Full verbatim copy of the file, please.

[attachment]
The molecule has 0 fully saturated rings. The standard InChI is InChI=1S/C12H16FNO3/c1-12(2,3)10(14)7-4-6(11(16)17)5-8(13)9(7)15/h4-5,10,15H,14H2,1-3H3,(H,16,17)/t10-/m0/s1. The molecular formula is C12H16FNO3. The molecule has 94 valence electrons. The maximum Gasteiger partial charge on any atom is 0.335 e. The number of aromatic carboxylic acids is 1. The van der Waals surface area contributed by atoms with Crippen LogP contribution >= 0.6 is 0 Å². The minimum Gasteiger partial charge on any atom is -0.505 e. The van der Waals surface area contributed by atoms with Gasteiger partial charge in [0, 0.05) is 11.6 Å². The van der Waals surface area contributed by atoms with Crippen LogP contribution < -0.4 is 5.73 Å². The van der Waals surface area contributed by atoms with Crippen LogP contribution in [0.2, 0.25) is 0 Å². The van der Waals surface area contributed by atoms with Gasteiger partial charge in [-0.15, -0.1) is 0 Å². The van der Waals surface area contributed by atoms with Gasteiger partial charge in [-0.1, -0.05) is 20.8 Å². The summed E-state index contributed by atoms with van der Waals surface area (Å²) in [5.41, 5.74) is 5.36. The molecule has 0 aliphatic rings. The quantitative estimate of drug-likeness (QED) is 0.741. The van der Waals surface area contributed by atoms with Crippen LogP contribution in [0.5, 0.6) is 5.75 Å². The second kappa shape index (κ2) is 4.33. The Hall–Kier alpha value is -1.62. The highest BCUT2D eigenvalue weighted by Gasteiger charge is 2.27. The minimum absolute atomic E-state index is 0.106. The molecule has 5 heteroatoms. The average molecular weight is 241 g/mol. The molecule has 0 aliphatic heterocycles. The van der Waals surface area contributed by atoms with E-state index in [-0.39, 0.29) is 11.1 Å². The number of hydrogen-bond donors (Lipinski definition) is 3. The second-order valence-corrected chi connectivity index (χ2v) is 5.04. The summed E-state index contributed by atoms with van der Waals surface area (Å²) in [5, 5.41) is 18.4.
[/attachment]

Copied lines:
The molecule has 0 fully saturated rings. The standard InChI is InChI=1S/C12H16FNO3/c1-12(2,3)10(14)7-4-6(11(16)17)5-8(13)9(7)15/h4-5,10,15H,14H2,1-3H3,(H,16,17)/t10-/m0/s1. The molecular formula is C12H16FNO3. The molecule has 94 valence electrons. The maximum Gasteiger partial charge on any atom is 0.335 e. The number of aromatic carboxylic acids is 1. The van der Waals surface area contributed by atoms with Crippen LogP contribution >= 0.6 is 0 Å². The minimum Gasteiger partial charge on any atom is -0.505 e. The van der Waals surface area contributed by atoms with Gasteiger partial charge in [0, 0.05) is 11.6 Å². The van der Waals surface area contributed by atoms with Crippen LogP contribution < -0.4 is 5.73 Å². The van der Waals surface area contributed by atoms with Crippen LogP contribution in [0.2, 0.25) is 0 Å². The van der Waals surface area contributed by atoms with Gasteiger partial charge in [-0.15, -0.1) is 0 Å². The van der Waals surface area contributed by atoms with Gasteiger partial charge in [-0.1, -0.05) is 20.8 Å². The summed E-state index contributed by atoms with van der Waals surface area (Å²) in [5.41, 5.74) is 5.36. The molecule has 0 aliphatic rings. The quantitative estimate of drug-likeness (QED) is 0.741. The van der Waals surface area contributed by atoms with Crippen LogP contribution in [0.5, 0.6) is 5.75 Å². The second kappa shape index (κ2) is 4.33. The Hall–Kier alpha value is -1.62. The highest BCUT2D eigenvalue weighted by Gasteiger charge is 2.27. The minimum absolute atomic E-state index is 0.106. The molecule has 5 heteroatoms. The average molecular weight is 241 g/mol. The molecule has 0 aliphatic heterocycles. The van der Waals surface area contributed by atoms with E-state index in [-0.39, 0.29) is 11.1 Å². The number of hydrogen-bond donors (Lipinski definition) is 3. The second-order valence-corrected chi connectivity index (χ2v) is 5.04. The summed E-state index contributed by atoms with van der Waals surface area (Å²) in [5, 5.41) is 18.4.